Under- and Overrepresentation

One of the minor annoyances of the last four years (because we’ve had some very big annoyances recently) is the idea that Trump Changed Everything, when many of the same patterns just continued onward. As some asshole with a blog noted recently, fifteen percent of the country considers itself to be white evangelicals, but those same white evangelicals make up twenty eight percent of the electorate (and forty percent of the Republican electorate). That is, a white evangelical vote counts twice as much as everyone else’s. Put another way, everyone else’s vote only counts as 85% of a white evangelical’s (which I suppose is better than three-fifths).

This is nothing new, but professional Democrats have yet to mount an efficient counterstrategy. While winning some white evangelicals back wouldn’t necessarily be a bad thing, Democrats do have an opportunity among people who don’t vote–the Democratic leaners anyway. Because another way to look at everyone else’s vote counting as 85% is that everyone else (part of everyone else at least) is underrepresented.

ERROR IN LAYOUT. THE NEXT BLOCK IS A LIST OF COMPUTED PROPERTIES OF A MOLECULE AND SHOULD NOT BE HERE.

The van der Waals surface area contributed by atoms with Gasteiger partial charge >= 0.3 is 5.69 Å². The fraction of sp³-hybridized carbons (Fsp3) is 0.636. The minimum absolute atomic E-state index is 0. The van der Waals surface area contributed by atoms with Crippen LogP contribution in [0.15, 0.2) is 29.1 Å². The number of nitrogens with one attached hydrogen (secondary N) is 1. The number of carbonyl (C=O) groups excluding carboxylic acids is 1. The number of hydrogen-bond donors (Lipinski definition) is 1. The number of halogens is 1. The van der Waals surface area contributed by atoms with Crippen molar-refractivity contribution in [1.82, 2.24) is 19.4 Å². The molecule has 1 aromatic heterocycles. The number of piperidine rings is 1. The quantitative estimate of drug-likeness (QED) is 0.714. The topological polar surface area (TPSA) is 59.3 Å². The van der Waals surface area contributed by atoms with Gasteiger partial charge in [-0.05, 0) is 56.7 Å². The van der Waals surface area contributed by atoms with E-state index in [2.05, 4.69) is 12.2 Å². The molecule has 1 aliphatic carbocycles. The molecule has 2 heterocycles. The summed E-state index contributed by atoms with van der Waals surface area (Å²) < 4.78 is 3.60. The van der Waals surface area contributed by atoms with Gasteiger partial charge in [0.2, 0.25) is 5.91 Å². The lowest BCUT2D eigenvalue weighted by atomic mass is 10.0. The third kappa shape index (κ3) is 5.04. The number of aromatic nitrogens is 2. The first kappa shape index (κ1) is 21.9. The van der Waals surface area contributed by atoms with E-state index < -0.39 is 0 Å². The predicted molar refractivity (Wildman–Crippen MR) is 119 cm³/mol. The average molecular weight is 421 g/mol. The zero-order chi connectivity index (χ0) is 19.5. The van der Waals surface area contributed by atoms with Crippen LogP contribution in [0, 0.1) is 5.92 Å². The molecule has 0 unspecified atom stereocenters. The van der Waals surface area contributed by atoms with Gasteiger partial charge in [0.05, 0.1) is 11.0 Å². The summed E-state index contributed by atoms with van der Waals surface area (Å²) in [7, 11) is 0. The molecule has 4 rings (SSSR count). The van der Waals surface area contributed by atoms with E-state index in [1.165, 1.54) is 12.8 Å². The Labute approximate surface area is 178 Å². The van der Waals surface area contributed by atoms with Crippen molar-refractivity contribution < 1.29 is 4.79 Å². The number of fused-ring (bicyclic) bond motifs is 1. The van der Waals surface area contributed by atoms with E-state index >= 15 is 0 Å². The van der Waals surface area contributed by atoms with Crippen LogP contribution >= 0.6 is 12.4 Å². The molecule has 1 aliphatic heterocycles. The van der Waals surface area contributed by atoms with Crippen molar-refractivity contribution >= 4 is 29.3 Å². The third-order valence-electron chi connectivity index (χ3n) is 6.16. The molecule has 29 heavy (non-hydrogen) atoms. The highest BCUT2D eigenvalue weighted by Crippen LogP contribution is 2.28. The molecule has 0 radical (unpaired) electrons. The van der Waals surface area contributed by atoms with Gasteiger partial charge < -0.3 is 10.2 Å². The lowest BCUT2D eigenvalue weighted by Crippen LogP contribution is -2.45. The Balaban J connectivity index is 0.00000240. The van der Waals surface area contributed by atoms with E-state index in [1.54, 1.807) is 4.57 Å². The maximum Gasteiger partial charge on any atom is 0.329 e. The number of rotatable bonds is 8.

I realize this is at best rephrasing the obvious, but it is important to recognize what the exact problem is. We need to find our voters and turn them out, and Democrats haven’t found a reliable way to do that.

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5 Responses to Under- and Overrepresentation

  1. Neva Knott says:

    Thanks for sharing these horrific yet important graphs.

  2. Wendy says:

    It would help if the Dems would actually do something for the progressives they claim as their base.

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